Our latest fragment-based drug discovery paper against the p97 ATPase has been noticed and reviewed favorably by the widely-read Practical Fragments blog.
Here is an excerpt from that review:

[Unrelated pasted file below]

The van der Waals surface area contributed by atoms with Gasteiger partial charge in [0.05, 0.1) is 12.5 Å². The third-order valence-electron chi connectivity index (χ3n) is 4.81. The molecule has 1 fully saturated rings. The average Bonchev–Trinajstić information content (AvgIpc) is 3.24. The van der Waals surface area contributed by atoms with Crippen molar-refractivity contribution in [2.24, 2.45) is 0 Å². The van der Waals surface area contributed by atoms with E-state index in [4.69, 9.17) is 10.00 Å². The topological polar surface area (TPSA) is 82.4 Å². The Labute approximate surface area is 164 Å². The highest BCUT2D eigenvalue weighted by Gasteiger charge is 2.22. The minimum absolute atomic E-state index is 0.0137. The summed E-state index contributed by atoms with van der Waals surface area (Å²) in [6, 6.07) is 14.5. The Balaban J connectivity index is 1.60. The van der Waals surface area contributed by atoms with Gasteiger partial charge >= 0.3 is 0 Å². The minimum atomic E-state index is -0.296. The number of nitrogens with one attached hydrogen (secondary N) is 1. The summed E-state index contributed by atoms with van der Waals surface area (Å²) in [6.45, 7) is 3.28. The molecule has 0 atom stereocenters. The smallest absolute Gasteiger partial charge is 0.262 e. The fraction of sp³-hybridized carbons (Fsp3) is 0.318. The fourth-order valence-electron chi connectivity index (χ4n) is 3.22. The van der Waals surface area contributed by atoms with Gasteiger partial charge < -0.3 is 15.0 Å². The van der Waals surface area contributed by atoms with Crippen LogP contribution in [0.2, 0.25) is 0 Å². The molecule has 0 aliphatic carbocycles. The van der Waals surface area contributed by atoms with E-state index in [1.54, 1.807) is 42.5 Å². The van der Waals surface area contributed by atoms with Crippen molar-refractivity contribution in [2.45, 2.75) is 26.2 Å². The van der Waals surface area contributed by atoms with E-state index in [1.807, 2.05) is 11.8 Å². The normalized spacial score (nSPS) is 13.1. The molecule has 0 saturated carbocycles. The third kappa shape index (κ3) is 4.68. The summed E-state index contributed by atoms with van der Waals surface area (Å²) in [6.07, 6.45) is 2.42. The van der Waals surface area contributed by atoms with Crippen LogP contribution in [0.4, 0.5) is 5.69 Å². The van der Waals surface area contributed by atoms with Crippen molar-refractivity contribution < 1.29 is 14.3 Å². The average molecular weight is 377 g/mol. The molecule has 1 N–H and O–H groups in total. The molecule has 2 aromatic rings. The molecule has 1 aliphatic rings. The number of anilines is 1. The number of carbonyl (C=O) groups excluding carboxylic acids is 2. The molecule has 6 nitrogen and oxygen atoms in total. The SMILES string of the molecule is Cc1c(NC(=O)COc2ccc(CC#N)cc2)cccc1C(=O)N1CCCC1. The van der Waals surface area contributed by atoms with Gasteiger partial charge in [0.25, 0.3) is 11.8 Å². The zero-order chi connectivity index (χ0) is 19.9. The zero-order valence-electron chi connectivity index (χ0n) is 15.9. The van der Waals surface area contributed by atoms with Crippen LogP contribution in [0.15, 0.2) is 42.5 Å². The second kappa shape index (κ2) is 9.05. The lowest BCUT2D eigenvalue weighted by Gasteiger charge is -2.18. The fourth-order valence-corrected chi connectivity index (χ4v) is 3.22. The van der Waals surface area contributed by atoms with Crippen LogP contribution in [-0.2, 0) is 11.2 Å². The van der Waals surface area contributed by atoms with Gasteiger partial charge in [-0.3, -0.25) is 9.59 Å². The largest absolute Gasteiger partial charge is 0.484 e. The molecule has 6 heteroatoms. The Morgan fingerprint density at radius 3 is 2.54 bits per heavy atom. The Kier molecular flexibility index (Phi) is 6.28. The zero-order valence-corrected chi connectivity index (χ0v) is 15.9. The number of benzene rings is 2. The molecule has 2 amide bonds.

“The protein p97 is important in regulating protein homeostasis, and thus a potential anti-cancer target. But this is no low-hanging fruit: the protein has three domains and assembles into a hexamer. Two domains, D1 and D2, are ATPases. The third (N) domain binds to other proteins in the cell. All the domains are dynamic and interdependent. Oh, and crystallography is tough. Previous efforts have identified inhibitors of the D2 domain, but not the others. Not to be put off by difficult challenges, a group of researchers at the University of California San Francisco (UCSF) led by Michelle Arkin and Mark Kelly have performed fragment screening against the D1 and N domains, and report their adventures in J. Biomol. Screen.